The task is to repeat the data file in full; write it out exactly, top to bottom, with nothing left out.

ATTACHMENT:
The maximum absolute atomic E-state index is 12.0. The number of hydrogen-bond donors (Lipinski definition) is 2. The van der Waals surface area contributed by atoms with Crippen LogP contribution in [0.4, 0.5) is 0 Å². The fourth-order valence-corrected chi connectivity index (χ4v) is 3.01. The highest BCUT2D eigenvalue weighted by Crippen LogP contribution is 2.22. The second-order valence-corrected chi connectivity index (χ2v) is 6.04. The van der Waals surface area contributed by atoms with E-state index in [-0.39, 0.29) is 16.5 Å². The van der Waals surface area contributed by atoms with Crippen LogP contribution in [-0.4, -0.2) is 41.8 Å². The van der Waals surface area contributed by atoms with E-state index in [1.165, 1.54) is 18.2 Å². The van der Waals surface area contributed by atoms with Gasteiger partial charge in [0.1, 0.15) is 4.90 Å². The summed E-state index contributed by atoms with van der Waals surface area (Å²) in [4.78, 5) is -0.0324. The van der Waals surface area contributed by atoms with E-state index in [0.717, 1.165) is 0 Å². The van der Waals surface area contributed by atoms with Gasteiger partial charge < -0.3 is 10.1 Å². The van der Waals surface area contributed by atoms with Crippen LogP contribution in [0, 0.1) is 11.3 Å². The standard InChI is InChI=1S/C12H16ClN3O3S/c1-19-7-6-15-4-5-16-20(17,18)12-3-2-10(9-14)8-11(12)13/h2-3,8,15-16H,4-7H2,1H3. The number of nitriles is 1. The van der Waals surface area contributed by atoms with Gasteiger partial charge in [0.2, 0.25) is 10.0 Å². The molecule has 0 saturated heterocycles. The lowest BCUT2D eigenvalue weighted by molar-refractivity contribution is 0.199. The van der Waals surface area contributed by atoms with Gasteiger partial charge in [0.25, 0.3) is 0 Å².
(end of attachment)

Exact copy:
The maximum absolute atomic E-state index is 12.0. The number of hydrogen-bond donors (Lipinski definition) is 2. The van der Waals surface area contributed by atoms with Crippen LogP contribution in [0.4, 0.5) is 0 Å². The fourth-order valence-corrected chi connectivity index (χ4v) is 3.01. The highest BCUT2D eigenvalue weighted by Crippen LogP contribution is 2.22. The second-order valence-corrected chi connectivity index (χ2v) is 6.04. The van der Waals surface area contributed by atoms with E-state index in [-0.39, 0.29) is 16.5 Å². The van der Waals surface area contributed by atoms with Crippen LogP contribution in [-0.4, -0.2) is 41.8 Å². The van der Waals surface area contributed by atoms with E-state index in [1.165, 1.54) is 18.2 Å². The van der Waals surface area contributed by atoms with Gasteiger partial charge in [0.1, 0.15) is 4.90 Å². The summed E-state index contributed by atoms with van der Waals surface area (Å²) in [4.78, 5) is -0.0324. The van der Waals surface area contributed by atoms with E-state index in [0.717, 1.165) is 0 Å². The van der Waals surface area contributed by atoms with Gasteiger partial charge < -0.3 is 10.1 Å². The van der Waals surface area contributed by atoms with Crippen LogP contribution in [0, 0.1) is 11.3 Å². The standard InChI is InChI=1S/C12H16ClN3O3S/c1-19-7-6-15-4-5-16-20(17,18)12-3-2-10(9-14)8-11(12)13/h2-3,8,15-16H,4-7H2,1H3. The number of nitriles is 1. The van der Waals surface area contributed by atoms with Gasteiger partial charge in [0.2, 0.25) is 10.0 Å². The molecule has 0 saturated heterocycles. The lowest BCUT2D eigenvalue weighted by molar-refractivity contribution is 0.199. The van der Waals surface area contributed by atoms with Gasteiger partial charge in [0.25, 0.3) is 0 Å².